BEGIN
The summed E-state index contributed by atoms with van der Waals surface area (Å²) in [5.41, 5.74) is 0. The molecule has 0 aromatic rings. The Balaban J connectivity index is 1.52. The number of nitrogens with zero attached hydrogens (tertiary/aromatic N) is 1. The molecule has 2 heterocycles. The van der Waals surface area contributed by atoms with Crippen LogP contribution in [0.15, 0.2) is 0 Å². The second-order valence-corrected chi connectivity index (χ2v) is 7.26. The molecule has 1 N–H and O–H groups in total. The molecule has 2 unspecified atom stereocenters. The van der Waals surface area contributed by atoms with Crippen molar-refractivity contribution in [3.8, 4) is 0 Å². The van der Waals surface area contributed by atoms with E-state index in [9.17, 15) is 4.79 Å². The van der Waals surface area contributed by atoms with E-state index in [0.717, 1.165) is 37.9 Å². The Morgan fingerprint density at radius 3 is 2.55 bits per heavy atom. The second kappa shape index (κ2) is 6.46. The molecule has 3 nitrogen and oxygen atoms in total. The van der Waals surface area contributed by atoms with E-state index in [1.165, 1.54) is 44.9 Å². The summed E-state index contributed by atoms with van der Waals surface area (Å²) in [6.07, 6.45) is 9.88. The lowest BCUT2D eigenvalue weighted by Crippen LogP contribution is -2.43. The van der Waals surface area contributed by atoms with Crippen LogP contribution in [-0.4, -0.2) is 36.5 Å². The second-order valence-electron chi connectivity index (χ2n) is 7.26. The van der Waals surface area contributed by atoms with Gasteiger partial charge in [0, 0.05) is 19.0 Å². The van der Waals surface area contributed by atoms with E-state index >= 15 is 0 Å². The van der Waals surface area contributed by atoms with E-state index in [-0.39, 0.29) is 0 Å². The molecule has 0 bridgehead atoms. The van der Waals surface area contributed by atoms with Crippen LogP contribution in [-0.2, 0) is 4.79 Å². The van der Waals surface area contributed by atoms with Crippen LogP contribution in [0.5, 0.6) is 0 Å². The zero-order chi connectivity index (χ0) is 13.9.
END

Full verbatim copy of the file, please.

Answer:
The summed E-state index contributed by atoms with van der Waals surface area (Å²) in [5.41, 5.74) is 0. The molecule has 0 aromatic rings. The Balaban J connectivity index is 1.52. The number of nitrogens with zero attached hydrogens (tertiary/aromatic N) is 1. The molecule has 2 heterocycles. The van der Waals surface area contributed by atoms with Crippen LogP contribution in [0.15, 0.2) is 0 Å². The second-order valence-corrected chi connectivity index (χ2v) is 7.26. The molecule has 1 N–H and O–H groups in total. The molecule has 2 unspecified atom stereocenters. The van der Waals surface area contributed by atoms with Crippen molar-refractivity contribution in [3.8, 4) is 0 Å². The van der Waals surface area contributed by atoms with E-state index in [9.17, 15) is 4.79 Å². The van der Waals surface area contributed by atoms with E-state index in [0.717, 1.165) is 37.9 Å². The Morgan fingerprint density at radius 3 is 2.55 bits per heavy atom. The second kappa shape index (κ2) is 6.46. The molecule has 3 nitrogen and oxygen atoms in total. The van der Waals surface area contributed by atoms with E-state index in [1.165, 1.54) is 44.9 Å². The summed E-state index contributed by atoms with van der Waals surface area (Å²) in [6.07, 6.45) is 9.88. The lowest BCUT2D eigenvalue weighted by Crippen LogP contribution is -2.43. The van der Waals surface area contributed by atoms with Crippen LogP contribution in [-0.4, -0.2) is 36.5 Å². The second-order valence-electron chi connectivity index (χ2n) is 7.26. The van der Waals surface area contributed by atoms with Gasteiger partial charge in [0, 0.05) is 19.0 Å². The van der Waals surface area contributed by atoms with E-state index >= 15 is 0 Å². The van der Waals surface area contributed by atoms with E-state index in [-0.39, 0.29) is 0 Å². The molecule has 0 bridgehead atoms. The van der Waals surface area contributed by atoms with Crippen LogP contribution in [-0.2, 0) is 4.79 Å². The van der Waals surface area contributed by atoms with Crippen LogP contribution in [0.5, 0.6) is 0 Å². The zero-order chi connectivity index (χ0) is 13.9.